After doing some basic training, every archer wants to step up compound bows. Some even start with it straight away. Aiming with a compound bow takes one major consideration: aiming with or without sight.
Sights are a useful aid to line up your shot and help you aim better. But is it a must? Can't you aim without a sight? You can, but you probably won't unless you have a powerful subconscious mind.
Stock compound bows generally come with different kinds of sights. So if you've started using the compound bow, you'll naturally learn to aim using sights first.
But many shooters prefer to practice aiming based on their instincts and without sight. It's challenging and fun. But which is better? Here we'll go over these methods to determine the better option.
Table of Contents
- How To Aim A Compound Bow With Sight
- How To Aim A Compound Bow Without Sights
- When Should You Use Compound Bow With Sight?
- When Should You Use Compound Bow Without Sight?
- Is It Better To Use Compound Bow With Or Without Sight?
How To Aim A Compound Bow With Sight
Here we'll guide you on how to aim compound bow using the standard sights such as a peep and a multipin sight.
Step 1: Warm Yourself Up
Start preparing yourself when you're ready to aim with your compound bow. Warming yourself up is the best way to ease the tense muscles and eliminate mental stress. So do some stretches to relax the shoulders, neck, upper back muscles, and forearms.
Step 2: Take the Right Position
Take a neutral stance. Place the feet even with each other and at a 90-degree angle with the bow. The hips should be parallel to the bow at full draw. If you prefer a closed stance, step a couple of inches forward with the front foot with weight evenly balanced.
Step 3: Grip Properly
Make sure the bow is tuned well for releasing dead straight arrows. Now grip the bow as it should feel natural to hand, and don't overdo it. Place the forehand palm against its handle like normal and get the bow to full draw with forefingers taken off the handle.
Step 4: Draw the Bow to the Right Anchor Point
Nock your arrow onto the bowstring and draw it back. Your wrist should be relaxed and straight. Now, as you pull the bow and the string comes closer to the face, find an anchor point so that the part of the bow meets the face. Some of the common anchor points to naturally return for the next shot include the cheekbone, below the neck, or the ear.
Step 5: Use the Peep Sight to Look Through
Now it's time to know how to aim a compound bow with a peep sight. This ring-like aiming aid is attached to the bowstring to see through the target while aiming. Make sure you look through it clearly while drawing the bow to the anchor point. Here is a guide on adjusting peep sight properly.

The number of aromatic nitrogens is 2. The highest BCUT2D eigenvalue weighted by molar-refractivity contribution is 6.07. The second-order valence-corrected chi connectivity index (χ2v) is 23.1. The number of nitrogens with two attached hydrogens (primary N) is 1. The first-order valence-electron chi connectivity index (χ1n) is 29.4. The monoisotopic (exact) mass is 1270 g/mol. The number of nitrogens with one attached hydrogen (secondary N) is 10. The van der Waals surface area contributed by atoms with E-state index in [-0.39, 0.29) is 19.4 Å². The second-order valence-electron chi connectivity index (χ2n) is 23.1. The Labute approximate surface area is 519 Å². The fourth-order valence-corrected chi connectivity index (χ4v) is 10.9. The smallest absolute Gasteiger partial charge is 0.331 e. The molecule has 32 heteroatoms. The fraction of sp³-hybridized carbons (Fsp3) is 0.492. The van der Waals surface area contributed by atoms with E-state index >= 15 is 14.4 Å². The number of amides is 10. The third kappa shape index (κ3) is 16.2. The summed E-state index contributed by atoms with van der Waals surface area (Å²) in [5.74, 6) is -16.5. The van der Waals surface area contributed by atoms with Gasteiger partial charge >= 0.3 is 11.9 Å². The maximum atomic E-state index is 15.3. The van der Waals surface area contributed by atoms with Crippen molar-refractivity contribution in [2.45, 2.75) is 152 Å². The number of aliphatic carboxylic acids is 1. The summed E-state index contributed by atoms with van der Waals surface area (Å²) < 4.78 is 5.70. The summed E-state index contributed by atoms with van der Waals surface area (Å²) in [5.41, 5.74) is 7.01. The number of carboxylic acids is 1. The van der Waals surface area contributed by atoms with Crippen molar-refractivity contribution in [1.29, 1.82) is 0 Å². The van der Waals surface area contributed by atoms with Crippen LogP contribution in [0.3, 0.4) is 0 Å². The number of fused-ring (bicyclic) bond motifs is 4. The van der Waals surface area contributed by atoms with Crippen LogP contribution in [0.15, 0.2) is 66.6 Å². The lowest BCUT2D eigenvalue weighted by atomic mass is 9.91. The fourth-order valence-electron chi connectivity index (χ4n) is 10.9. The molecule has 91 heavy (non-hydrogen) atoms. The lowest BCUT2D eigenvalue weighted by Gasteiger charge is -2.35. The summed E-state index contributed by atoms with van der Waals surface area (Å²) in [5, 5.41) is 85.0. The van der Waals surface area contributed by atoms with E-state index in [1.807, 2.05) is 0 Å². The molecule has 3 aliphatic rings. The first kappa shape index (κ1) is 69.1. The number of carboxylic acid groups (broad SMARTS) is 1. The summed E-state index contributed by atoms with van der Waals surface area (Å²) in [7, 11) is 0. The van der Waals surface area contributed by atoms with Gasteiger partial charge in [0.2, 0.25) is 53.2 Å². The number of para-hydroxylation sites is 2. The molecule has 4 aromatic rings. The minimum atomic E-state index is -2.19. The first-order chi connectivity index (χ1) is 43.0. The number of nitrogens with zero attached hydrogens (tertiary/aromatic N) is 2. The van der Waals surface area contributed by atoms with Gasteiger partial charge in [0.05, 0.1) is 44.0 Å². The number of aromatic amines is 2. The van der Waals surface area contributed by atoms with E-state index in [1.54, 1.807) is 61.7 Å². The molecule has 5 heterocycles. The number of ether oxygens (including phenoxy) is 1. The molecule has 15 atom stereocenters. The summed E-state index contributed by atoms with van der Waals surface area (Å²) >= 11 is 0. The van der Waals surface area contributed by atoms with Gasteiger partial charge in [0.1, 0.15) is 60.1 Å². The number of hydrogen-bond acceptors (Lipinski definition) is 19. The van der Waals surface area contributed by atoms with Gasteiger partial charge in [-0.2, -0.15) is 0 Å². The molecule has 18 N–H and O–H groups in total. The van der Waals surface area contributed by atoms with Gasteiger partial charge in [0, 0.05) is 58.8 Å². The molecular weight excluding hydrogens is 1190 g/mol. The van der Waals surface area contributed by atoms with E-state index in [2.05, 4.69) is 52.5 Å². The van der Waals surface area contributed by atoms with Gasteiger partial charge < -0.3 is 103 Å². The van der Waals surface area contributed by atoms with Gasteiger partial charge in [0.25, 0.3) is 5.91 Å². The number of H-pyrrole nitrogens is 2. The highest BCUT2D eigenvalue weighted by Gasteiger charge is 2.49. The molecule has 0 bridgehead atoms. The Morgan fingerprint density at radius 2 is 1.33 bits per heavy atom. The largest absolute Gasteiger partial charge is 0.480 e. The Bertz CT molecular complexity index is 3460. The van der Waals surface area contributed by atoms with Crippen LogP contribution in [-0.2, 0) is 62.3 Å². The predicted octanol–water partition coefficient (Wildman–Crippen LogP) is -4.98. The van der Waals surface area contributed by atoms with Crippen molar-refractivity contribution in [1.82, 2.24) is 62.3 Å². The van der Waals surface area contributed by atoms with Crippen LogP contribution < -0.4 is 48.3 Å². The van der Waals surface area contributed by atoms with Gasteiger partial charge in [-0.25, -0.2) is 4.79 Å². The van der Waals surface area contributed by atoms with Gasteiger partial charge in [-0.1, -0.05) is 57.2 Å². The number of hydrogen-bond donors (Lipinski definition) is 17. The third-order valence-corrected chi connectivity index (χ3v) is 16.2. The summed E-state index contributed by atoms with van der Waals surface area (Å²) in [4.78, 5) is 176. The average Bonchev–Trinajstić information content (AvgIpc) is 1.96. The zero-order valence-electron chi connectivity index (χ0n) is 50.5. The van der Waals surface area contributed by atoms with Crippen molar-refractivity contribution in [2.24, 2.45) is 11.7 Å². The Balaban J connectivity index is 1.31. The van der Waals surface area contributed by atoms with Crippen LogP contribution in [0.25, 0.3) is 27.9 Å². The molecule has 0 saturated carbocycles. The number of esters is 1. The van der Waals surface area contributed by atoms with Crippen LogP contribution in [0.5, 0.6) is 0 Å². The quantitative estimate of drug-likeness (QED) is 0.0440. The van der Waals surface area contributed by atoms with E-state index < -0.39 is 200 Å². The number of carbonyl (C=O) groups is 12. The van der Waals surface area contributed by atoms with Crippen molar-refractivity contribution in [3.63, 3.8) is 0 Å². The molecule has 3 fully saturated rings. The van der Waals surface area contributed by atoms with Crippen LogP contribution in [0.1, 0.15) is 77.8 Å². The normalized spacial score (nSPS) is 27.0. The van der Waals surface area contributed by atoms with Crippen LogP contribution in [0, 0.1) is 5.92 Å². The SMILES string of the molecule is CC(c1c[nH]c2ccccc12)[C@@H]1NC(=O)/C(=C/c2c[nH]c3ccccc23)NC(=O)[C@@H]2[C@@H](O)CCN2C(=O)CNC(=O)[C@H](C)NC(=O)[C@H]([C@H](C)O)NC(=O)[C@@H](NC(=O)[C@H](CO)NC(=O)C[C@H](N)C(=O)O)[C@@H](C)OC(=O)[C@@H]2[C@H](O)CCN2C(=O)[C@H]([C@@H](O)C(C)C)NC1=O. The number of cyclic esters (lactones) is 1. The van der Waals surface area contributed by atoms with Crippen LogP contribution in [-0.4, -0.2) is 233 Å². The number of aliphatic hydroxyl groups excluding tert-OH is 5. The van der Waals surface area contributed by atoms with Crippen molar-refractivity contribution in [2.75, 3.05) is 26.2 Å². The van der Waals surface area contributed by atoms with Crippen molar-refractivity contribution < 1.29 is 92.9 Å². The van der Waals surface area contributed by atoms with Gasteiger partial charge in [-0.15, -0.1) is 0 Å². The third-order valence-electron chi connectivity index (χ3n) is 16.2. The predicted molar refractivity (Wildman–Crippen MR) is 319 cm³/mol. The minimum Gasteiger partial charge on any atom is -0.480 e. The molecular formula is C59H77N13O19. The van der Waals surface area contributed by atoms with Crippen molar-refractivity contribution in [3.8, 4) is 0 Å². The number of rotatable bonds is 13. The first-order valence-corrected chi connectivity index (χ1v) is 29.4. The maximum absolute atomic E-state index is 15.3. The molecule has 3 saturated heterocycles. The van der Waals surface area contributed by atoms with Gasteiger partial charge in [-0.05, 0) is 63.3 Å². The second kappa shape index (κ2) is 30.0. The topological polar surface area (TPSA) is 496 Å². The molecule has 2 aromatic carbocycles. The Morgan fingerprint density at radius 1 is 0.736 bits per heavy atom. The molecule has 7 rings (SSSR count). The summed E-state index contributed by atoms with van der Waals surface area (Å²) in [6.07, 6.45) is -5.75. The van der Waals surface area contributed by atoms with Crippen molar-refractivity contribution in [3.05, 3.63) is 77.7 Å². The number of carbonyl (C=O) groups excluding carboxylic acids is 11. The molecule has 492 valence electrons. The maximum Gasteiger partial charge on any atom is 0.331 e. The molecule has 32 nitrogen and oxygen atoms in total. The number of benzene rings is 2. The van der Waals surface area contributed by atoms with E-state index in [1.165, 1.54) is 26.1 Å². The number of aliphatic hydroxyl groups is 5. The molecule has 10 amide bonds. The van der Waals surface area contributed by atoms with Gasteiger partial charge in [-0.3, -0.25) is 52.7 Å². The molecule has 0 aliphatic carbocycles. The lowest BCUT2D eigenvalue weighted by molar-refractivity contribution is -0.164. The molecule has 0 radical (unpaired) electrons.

Step 6: Use the Forward Sight to Aim the Target
In this bow sight aiming method, we assume you have the forward sight at your bow's front side. Align it so that the target and the forward sight can be seen through the peep sight.
You can extend the forward sight to increase its distance with the peep sight for a more accurate aim. Check this article to attach your compound bow sight accurately on your bow.
Step 7: Align Your Pin & Check the Bubble Level
The forward sight has multiple pins lined up, such as 20, 30, 40, and 50 yards. Select the pin that you think matches your range. If you're unsure about the range, start with the 20-yard pin and adjust using a trial-and-error method.
Related: Guide To Using Compound Bow Sights
How To Aim A Compound Bow Without Sights
Doing it without sight requires no such aid and is based on instinctive techniques. Two main techniques for it include gap shooting and string walking.
You must repeat the same steps (from the method mentioned above), from tuning the bow to drawing it to the anchor point. The differences start regarding the use of sights. Let's see the details.
Gap Shooting Method of Aiming without Sight
Gap shooting is a technique used by archers or hunters who don't use a sight on their bows. This technique requires refining the aim of the shots after firing each arrow. Let's see how to aim compound bow with gap shooting:
Step 1: Use the Point of Your Arrow as the Sight Picture
We assume you've prepared well, positioned right, and gripped the bow perfectly. As you nock the arrow on the bow and draw the bow to the anchor point, use the point of your arrow as the 'sight picture.'
Step 2: Shoot and Use the First Shot as a Marker
Use any of your preferred release methods like split-finger or 3-finger under to shoot the target. Now mark your first shot and try to understand and mentally record the impact & direction of the arrow from the bullseye.